Everything passes. 2015 began with Cadel Evans bringing the curtain down on his career on home roads in Australia and with former Tour of Flanders winner Nick Nuyens accepting the inevitable after he failed to secure a new team. As 2015 gives way to 2016, Cyclingnews takes a look at some of the riders who have bid farewell to the professional peloton ahead of the new campaign.
Alessandro Petacchi tended to greet requests for interviews at race starts with a grimace. “Mah, non voglio parlare (I don’t want to talk)” he would invariably say as he slouched on his top tube. Yet almost without fail, Petacchi would – with a little persuasion – eventually come around to the idea of putting his thoughts on the record, and once he started talking, he found it difficult to stop. Indeed, on occasion, the Tuscan would still be softly discussing the issue at hand even as the peloton pedalled out of town.
Petacchi’s professional career followed a similar pattern. His first four years with Bruno Reverberi’s Scrigno team yielded just one victory – a stage of the Tour de Langkawi in 1998 – but Petacchi was coaxed into dramatically better things on joining Giancarlo Ferretti’s Fassa Bortolo team in 2000. Initially assigned as Fabio Baldato’s lead-out man at that year’s Vuelta a España, Petacchi reluctantly agreed to reverse their roles in the sprints in the second week, and duly claimed the first big wins of his career.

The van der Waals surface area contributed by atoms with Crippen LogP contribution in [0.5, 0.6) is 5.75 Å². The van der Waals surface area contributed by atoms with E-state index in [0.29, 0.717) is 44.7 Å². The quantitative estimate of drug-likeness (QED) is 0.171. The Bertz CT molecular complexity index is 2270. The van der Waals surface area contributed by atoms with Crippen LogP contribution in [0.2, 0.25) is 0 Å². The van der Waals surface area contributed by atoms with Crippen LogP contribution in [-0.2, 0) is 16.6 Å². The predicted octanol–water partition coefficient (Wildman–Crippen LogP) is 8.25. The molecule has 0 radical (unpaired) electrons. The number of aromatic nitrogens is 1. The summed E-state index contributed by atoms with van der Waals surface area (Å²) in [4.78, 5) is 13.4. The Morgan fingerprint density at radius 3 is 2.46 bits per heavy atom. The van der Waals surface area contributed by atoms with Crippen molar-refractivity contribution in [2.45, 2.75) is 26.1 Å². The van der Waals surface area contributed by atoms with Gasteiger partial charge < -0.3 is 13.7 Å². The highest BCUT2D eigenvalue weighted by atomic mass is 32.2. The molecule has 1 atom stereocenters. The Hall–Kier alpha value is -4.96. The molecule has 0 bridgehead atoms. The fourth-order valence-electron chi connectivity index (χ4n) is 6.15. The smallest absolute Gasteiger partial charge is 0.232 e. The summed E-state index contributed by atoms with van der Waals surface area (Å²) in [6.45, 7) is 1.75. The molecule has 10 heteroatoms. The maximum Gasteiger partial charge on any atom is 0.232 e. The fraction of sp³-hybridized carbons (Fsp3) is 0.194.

Floodgates duly opened, Petacchi couldn’t stop himself from winning in the years that followed, most famously at the 2004 Giro d’Italia, when he won nine sprint stages. All told, he would claim 22 stages at the Giro, 20 stages at the Vuelta and six at the Tour de France, though his finest hour was surely his 2005 victory at Milan-San Remo. His career was not without controversy. He was stripped of his five stage wins at the 2007 Giro due to a positive test for salbutamol and was later investigated as part of the long-running Padova doping inquiry, though never charged.
Petacchi appeared to have retired when he left Lampre ahead of the 2013 Giro, but again found it hard to stop – he would re-emerge at QuickStep as Mark Cavendish’s lead-out man before season’s end. He claimed victory in the 2014 GP Pino Cerami at 40 years of age, and signed up for one last season in the colours of Southeast in 2015. Fittingly, the Giro was his final race. Cruelly, he abandoned on the road to Sestriere, one day shy of the finish in Milan.